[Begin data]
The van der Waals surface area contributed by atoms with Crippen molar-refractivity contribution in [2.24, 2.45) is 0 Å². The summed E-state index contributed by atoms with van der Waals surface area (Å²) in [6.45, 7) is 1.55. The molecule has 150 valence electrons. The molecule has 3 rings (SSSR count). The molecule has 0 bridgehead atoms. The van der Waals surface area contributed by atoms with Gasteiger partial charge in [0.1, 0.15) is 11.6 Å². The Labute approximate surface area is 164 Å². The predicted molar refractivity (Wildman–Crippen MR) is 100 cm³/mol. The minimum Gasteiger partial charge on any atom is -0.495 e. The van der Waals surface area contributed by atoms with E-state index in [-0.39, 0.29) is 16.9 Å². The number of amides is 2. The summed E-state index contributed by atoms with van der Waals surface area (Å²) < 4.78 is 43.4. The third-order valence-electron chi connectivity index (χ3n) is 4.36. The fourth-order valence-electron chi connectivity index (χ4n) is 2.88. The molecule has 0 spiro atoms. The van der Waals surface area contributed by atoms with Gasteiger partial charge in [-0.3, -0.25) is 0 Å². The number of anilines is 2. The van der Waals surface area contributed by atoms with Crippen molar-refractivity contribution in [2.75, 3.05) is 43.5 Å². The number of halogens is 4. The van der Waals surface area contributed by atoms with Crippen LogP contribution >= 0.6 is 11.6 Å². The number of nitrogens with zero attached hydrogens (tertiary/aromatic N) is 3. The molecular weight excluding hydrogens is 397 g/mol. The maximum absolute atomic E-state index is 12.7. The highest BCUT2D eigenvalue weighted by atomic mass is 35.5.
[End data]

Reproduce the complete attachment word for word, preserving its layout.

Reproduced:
The van der Waals surface area contributed by atoms with Crippen molar-refractivity contribution in [2.24, 2.45) is 0 Å². The summed E-state index contributed by atoms with van der Waals surface area (Å²) in [6.45, 7) is 1.55. The molecule has 150 valence electrons. The molecule has 3 rings (SSSR count). The molecule has 0 bridgehead atoms. The van der Waals surface area contributed by atoms with Gasteiger partial charge in [0.1, 0.15) is 11.6 Å². The Labute approximate surface area is 164 Å². The predicted molar refractivity (Wildman–Crippen MR) is 100 cm³/mol. The minimum Gasteiger partial charge on any atom is -0.495 e. The van der Waals surface area contributed by atoms with E-state index in [-0.39, 0.29) is 16.9 Å². The number of amides is 2. The summed E-state index contributed by atoms with van der Waals surface area (Å²) < 4.78 is 43.4. The third-order valence-electron chi connectivity index (χ3n) is 4.36. The fourth-order valence-electron chi connectivity index (χ4n) is 2.88. The molecule has 0 spiro atoms. The van der Waals surface area contributed by atoms with Gasteiger partial charge in [-0.3, -0.25) is 0 Å². The number of anilines is 2. The van der Waals surface area contributed by atoms with Crippen molar-refractivity contribution in [2.75, 3.05) is 43.5 Å². The number of halogens is 4. The van der Waals surface area contributed by atoms with Crippen LogP contribution >= 0.6 is 11.6 Å². The number of nitrogens with zero attached hydrogens (tertiary/aromatic N) is 3. The molecular weight excluding hydrogens is 397 g/mol. The maximum absolute atomic E-state index is 12.7. The highest BCUT2D eigenvalue weighted by atomic mass is 35.5.